Why It Is Important To Understand The “Other Side”

Returning to our scenario, the counselor asks Jean what, exactly, was the reason she decided to paint the living room without consulting Ricky. Jean breaks down in tears. “Don’t you think I tried?” she wails. “When he gets into one of his moods, I can’t talk to him. I can’t think of how many times I tried to bring up the subject over the last few weeks. But he was watching the game or he had to go out, or he was home late, or our daughter needed someone’s attention. And I couldn’t stand it. I was depressed enough with everthing, and I just absolutely needed a lift. I thought a nice, bright, cheerful color on the wall, maybe that would pick everyone’s spirit up.”

There, you have it. Friends, it always goes this way. The terrible thing that the other party did is 99 times out of a hundred, pretty innocent. Yeah, she should have tried harder, but remember, she felt like a victim because he didn’t help with housework and only wanted sex. Yeah, he should have tried to talk to her all those times, but he felt like a victim because she was ignoring him.

Explore Your Options!

How could this couple have resolved things all by themselves?
1. After the baby came, Jean could have lovingly told him that she is not rejecting him because she is not up for sex. She could have told him that when she says she is tired, it’s true.
2. When Jean told him she was tired, Ricky should not have mixed up his past (a really, really difficult thing to do) with the present–and believed her. She was just tired. No more, no less.
3. Then he should have pitched in to help.
4. When he caught himself retreating into his lonely shell, he should have asked her point blank what was going on instead of just sulking.
5. Jean should have tried to be cheerful in spite of her tiredness. Maybe that would have clued him that she is not mad at him, just tired, as she said.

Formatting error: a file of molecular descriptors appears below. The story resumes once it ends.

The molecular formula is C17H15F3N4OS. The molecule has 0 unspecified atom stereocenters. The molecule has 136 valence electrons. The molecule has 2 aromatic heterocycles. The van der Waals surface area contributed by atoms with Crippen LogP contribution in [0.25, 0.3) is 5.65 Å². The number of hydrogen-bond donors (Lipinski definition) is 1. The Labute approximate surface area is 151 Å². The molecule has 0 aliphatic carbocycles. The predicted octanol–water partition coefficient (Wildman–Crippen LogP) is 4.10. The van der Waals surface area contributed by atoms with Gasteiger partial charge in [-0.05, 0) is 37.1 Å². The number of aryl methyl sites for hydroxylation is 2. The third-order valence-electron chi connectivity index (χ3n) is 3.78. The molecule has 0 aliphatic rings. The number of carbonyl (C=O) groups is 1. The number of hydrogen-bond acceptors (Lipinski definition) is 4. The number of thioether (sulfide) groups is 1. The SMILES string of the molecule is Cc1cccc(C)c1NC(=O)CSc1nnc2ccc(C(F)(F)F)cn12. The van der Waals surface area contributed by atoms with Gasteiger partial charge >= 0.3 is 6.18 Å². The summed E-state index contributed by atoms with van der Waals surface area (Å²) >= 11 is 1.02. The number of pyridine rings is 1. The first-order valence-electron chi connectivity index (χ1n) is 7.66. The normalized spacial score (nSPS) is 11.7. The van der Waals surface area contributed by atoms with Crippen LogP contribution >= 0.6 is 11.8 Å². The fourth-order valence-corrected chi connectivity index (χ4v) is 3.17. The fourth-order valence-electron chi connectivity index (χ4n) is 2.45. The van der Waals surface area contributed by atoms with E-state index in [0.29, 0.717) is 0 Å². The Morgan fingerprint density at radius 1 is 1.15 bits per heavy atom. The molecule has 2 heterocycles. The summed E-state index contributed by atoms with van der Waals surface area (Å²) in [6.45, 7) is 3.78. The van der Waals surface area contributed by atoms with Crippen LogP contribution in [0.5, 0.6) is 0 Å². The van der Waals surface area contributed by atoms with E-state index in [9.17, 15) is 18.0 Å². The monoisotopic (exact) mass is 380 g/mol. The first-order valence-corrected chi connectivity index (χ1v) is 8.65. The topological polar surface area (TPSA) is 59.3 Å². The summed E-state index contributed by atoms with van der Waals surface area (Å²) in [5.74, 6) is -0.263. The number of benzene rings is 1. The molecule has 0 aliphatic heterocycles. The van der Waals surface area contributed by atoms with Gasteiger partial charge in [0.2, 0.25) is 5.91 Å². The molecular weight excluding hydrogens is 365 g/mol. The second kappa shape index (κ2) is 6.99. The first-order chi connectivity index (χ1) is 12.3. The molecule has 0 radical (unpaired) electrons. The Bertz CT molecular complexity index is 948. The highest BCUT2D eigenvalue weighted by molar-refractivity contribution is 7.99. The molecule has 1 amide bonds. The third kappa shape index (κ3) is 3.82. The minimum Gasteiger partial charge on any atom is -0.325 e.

And if all else failed, they should have gone to counseling pronto before this escalated. So who is the REAL victim? Well, they all are. Rick’s mother should have told him, “Sweetie, it’s not you.” Rick’s father, ditto. By not doing that, they victimized him and left him open to interpreting innocent things the wrong way. Jean shouldn’t have painted the room without consulting him, even if she meant well. Just because baby blue would cheer her up is no reason to assume the world sees it that way. She was a victim too, big time. Innocently trying to be a good mother and wife, she gets slammed. And that poor baby. How will that baby grow up learning how to distinguish innocent things from nasty ones when feelings get hurt all too easily? How will she learn to take care of herself with a mother who sets the example of an abused spouse? How will she learn to relate to her dad when he is locked up in his shell? How will she learn to like men with an example like that? How will she come to like herself with everybody too busy licking their wounds to validate her as a person (just the way her paternal grandmother did)?

Sometimes Agreession Comes From Feeling Like The Weak One

I call the events above “The Weakness/Aggressiveness Syndrome” because the aggression comes from a feeling of perceived weakness in the relationship. Ricky acted aggressively to balance out his sense of being unable to somehow right the wrong that he felt was done to him. The solutions, therefore, readily become apparant:
1. If you feel weak in your relationship and use aggression to right a perceived wrong, chances are you are not interpreting the interaction accurately.
2. If you are being aggressed against from the clear blue sky, please get your partner into therapy immediately. It is a sign that s/he is hurt and only knows aggression to create balance.
3. If you feel violent, LEAVE before you do damage. If you do not feel physically like being violent but can say nasty things, leave before you do so. Then learn how to gain healthy and gentle control of situations.